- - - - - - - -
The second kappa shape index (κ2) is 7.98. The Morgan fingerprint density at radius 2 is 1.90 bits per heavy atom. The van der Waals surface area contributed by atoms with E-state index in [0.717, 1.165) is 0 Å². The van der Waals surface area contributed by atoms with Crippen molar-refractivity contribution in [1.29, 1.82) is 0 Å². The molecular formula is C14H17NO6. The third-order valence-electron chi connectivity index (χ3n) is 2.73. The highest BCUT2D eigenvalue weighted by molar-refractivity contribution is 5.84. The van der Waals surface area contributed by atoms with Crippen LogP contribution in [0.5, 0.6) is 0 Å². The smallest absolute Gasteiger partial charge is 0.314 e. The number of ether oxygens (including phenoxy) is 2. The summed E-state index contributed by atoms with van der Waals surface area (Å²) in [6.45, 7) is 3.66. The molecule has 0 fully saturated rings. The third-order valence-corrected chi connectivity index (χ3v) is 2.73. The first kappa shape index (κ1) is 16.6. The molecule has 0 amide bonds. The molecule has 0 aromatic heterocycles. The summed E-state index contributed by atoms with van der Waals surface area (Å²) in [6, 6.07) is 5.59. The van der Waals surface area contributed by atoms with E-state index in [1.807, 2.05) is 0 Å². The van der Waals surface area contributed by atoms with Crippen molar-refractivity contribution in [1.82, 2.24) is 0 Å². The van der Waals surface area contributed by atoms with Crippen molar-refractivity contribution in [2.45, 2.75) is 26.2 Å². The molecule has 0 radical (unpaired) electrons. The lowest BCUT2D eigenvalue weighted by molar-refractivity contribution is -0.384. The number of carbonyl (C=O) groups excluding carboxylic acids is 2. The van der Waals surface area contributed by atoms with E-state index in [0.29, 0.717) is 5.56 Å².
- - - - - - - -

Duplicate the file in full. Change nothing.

The second kappa shape index (κ2) is 7.98. The Morgan fingerprint density at radius 2 is 1.90 bits per heavy atom. The van der Waals surface area contributed by atoms with E-state index in [0.717, 1.165) is 0 Å². The van der Waals surface area contributed by atoms with Crippen molar-refractivity contribution in [1.29, 1.82) is 0 Å². The molecular formula is C14H17NO6. The third-order valence-electron chi connectivity index (χ3n) is 2.73. The highest BCUT2D eigenvalue weighted by molar-refractivity contribution is 5.84. The van der Waals surface area contributed by atoms with Crippen LogP contribution in [0.5, 0.6) is 0 Å². The smallest absolute Gasteiger partial charge is 0.314 e. The number of ether oxygens (including phenoxy) is 2. The summed E-state index contributed by atoms with van der Waals surface area (Å²) in [6.45, 7) is 3.66. The molecule has 0 fully saturated rings. The third-order valence-corrected chi connectivity index (χ3v) is 2.73. The first kappa shape index (κ1) is 16.6. The molecule has 0 amide bonds. The molecule has 0 aromatic heterocycles. The summed E-state index contributed by atoms with van der Waals surface area (Å²) in [6, 6.07) is 5.59. The van der Waals surface area contributed by atoms with E-state index in [1.807, 2.05) is 0 Å². The van der Waals surface area contributed by atoms with Crippen molar-refractivity contribution in [1.82, 2.24) is 0 Å². The van der Waals surface area contributed by atoms with Crippen molar-refractivity contribution in [2.45, 2.75) is 26.2 Å². The molecule has 0 radical (unpaired) electrons. The lowest BCUT2D eigenvalue weighted by molar-refractivity contribution is -0.384. The number of carbonyl (C=O) groups excluding carboxylic acids is 2. The van der Waals surface area contributed by atoms with E-state index in [0.29, 0.717) is 5.56 Å².